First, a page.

But again we find a text too focused on recycling. It’s all over the place. While reduction and reuse is hardly mentioned. Their target won’t be achieved without reducing the production and consumption of plastic packaging and single-use items, much of which are unnecessary in the first place and have already existing alternatives waiting to be scaled up.
Deposit return schemes are increasingly being implemented. Bulk stores are blooming in many places, water fountains are coming back to cities and public places, and reusable items are coming into fashion. But alternatives need to be backed up by bold and ambitious political measures.
So if you are a European citizen, watch out for changes in our legislations and be ready to ask your national government to ensure single-use plastic item bans are fast tracked as the crisis is urgent and the EU process can take years. It’s a real opportunity for change and we mustn’t let it slip!
And even if you’re not in Europe, we still need your support. In a globalised world, whatever happens in the European region will have impact in other regions, through companies headquartered in the EU, trade or by simply, and most importantly, setting an example for others to follow that ambitious measures can be taken to phase-out single-use plastic.
While we wait for the next political move, you can still do your part. Whether it be refusing straws, bags, using refillable bottles or taking community action. Every step counts, no matter how big or small. Pick yours and start today to join the movement! We can all #BreakFreeFromPlastic!
Elvira Jiménez is EU Plastics Project leader with Greenpeace Spain
feedproxy.google.com | 3/29/20
The 2020 Cannes Film Festival has extended deadlines and is still hoping to reschedule the May event for late June or early July — but in a Q&A posted on the official festival site on Thursday, Cannes organizers also conceded that this year’s festival could be canceled altogether.
“A postponement might be, we repeat, ‘might be,’ possible,” read the first answer in the nine-question Q&A. The festival, it added, “plays an essential role in the economy of world cinema. When the decision to cancel the event in May was considered, every stakeholder in the sector asked us not to give up on holding it this year.”
But at the same time, the festival admitted that it “one way of looking at the situation” to think that a rescheduling is unrealistic given the ongoing effects of the coronavirus in Europe and around the world. “We are working towards a deferred event, if at all possible,” it said. “And if it is not possible, we will accept that.”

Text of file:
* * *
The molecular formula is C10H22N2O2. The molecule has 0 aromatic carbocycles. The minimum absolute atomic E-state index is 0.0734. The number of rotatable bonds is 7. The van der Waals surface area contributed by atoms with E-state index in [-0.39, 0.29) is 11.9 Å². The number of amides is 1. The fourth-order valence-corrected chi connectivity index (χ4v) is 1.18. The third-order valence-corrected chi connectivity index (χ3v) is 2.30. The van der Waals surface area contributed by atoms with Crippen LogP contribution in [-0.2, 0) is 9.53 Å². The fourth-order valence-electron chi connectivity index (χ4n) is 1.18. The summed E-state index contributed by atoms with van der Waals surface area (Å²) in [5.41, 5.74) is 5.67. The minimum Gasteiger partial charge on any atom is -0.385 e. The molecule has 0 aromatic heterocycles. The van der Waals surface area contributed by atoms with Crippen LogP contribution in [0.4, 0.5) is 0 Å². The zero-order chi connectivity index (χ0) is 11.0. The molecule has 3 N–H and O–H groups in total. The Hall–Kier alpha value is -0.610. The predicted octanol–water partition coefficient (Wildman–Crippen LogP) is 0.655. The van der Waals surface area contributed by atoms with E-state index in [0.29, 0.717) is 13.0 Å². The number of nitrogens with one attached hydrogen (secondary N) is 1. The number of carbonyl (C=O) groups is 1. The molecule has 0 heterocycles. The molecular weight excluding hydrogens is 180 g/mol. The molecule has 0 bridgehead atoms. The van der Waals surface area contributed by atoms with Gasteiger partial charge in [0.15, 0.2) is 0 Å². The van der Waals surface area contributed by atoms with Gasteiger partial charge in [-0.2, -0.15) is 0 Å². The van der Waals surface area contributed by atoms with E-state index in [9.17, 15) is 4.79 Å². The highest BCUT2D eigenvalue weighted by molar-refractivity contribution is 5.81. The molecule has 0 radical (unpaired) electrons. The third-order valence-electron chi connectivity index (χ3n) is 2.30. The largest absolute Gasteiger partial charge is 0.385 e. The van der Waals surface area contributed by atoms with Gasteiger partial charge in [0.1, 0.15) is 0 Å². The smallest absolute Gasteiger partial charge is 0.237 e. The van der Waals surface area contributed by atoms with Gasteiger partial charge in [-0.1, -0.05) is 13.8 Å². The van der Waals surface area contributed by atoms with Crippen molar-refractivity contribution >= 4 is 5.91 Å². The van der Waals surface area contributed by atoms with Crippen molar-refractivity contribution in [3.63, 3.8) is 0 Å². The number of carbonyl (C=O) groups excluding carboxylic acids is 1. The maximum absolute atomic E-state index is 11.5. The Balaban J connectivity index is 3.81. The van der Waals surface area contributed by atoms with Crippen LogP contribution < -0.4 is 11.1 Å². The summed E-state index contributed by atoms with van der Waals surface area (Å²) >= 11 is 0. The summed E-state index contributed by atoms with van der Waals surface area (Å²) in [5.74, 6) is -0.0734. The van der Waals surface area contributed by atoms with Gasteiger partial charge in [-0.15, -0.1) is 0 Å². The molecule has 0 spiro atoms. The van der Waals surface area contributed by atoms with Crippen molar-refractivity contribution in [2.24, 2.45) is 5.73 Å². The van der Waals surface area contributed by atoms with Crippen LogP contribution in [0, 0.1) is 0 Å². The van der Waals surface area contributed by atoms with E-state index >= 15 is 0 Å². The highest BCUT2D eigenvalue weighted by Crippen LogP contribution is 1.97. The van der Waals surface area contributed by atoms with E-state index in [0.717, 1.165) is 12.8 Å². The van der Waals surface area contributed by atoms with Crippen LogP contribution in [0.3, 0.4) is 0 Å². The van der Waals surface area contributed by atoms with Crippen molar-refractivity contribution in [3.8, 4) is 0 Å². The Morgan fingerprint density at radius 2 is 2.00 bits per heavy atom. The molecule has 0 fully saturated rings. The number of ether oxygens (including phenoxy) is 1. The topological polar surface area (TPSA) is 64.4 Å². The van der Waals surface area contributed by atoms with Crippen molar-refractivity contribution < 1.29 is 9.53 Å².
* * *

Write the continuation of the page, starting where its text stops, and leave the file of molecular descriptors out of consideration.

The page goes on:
The Q&A also noted that festival staffers are currently working from home, including programmers who are screening films that have been submitted. The deadline for registering films will be extended by one month or more, until at least the end of May, while accreditation deadlines have been extended for about a month and a half.
The lineup of films, which was originally scheduled to be announced at a Paris press conference on April 16, will not take place on that date. If the festival is rescheduled, the lineup will be announced about one month prior to that date.
And the festival also admitted, “It would be absurd to fixate on the dates of a cultural event when the whole world is living through such a painful time.”
Read the full Q&A here:
1/ WHY DIDN’T THE FESTIVAL CHOOSE TO CANCEL, RATHER THAN CONSIDERING A POSTPONEMENT?
Because a postponement might be, we repeat, “might be”, possible. Although Cannes is mainly famous for its arts and media side, it also plays an essential role in the economy of world cinema. When the decision to cancel the event in May was considered, every stakeholder in the sector asked us not to give up on holding it this year.
We therefore decided, after a rapid, broad, national and international consultation, that it was necessary to investigate all routes which would allow a postponement rather than a simple cancellation. This applies to the whole Festival, including the Marché du Film, which is due to take place as part of the Festival, over the same dates.
No one knows what will happen in the near future, but Cannes must work towards solutions with the sector stakeholders who wish the event to take place. The Festival will therefore be acting in line with this perspective, while closely monitoring the changes in the global health situation. Ultimately, it is the public authorities (The Ministry of Health, the Ministry of the Interior, the Alpes-Maritimes regional authority, and the Cannes City Council) who will give the green light, just as they authorised us to announce a possible deferrment.
2/ HAVEN’T YOU TAKEN THIS DECISION TOO LATE ?
We made this announcement two months before the Festival. If you take the example of sport, the Monaco Grand Prix, which takes place during the Festival dates, was postponed on the same day. The spring cycling races in Belgium and France were postponed less than three weeks before they were due to begin. The European football championships were cancelled while already in progress.
The physical preparation (setting up, construction, etc.) of the Festival de Cannes begins one month before the event and had not begun in mid-March. We had until April 15th to evaluate the situation and we did so one month before that, although there were many who called on us to “stand firm”. It is not a matter of standing firm, but of analysing the situation with clarity and responsibility.